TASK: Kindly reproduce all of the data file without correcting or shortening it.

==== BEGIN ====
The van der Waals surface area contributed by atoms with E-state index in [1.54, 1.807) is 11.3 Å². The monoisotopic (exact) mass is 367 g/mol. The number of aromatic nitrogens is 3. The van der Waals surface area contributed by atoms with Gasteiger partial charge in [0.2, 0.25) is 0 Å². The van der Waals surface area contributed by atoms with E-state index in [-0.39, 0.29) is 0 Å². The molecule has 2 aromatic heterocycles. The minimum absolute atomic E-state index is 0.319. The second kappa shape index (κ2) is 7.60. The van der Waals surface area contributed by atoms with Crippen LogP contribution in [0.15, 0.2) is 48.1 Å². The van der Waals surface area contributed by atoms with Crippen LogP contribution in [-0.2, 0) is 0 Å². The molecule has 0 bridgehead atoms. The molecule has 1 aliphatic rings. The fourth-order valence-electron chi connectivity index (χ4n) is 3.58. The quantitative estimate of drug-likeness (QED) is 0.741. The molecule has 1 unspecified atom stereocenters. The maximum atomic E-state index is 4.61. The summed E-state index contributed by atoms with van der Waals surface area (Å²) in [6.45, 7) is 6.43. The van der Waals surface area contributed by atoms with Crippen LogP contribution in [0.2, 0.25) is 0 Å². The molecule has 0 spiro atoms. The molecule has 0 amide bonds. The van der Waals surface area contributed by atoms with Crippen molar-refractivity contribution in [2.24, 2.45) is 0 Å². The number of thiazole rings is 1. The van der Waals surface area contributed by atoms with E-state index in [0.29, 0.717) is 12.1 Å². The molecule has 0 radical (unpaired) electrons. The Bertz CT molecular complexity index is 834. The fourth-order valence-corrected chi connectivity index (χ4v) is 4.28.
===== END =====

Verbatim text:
The van der Waals surface area contributed by atoms with E-state index in [1.54, 1.807) is 11.3 Å². The monoisotopic (exact) mass is 367 g/mol. The number of aromatic nitrogens is 3. The van der Waals surface area contributed by atoms with Gasteiger partial charge in [0.2, 0.25) is 0 Å². The van der Waals surface area contributed by atoms with E-state index in [-0.39, 0.29) is 0 Å². The molecule has 2 aromatic heterocycles. The minimum absolute atomic E-state index is 0.319. The second kappa shape index (κ2) is 7.60. The van der Waals surface area contributed by atoms with Crippen LogP contribution in [0.15, 0.2) is 48.1 Å². The van der Waals surface area contributed by atoms with Crippen LogP contribution in [-0.2, 0) is 0 Å². The molecule has 0 bridgehead atoms. The molecule has 1 aliphatic rings. The fourth-order valence-electron chi connectivity index (χ4n) is 3.58. The quantitative estimate of drug-likeness (QED) is 0.741. The molecule has 1 unspecified atom stereocenters. The maximum atomic E-state index is 4.61. The summed E-state index contributed by atoms with van der Waals surface area (Å²) in [6.45, 7) is 6.43. The van der Waals surface area contributed by atoms with Crippen LogP contribution in [0.2, 0.25) is 0 Å². The molecule has 0 spiro atoms. The molecule has 0 amide bonds. The van der Waals surface area contributed by atoms with Crippen molar-refractivity contribution in [2.24, 2.45) is 0 Å². The number of thiazole rings is 1. The van der Waals surface area contributed by atoms with E-state index in [0.29, 0.717) is 12.1 Å². The molecule has 0 radical (unpaired) electrons. The Bertz CT molecular complexity index is 834. The fourth-order valence-corrected chi connectivity index (χ4v) is 4.28.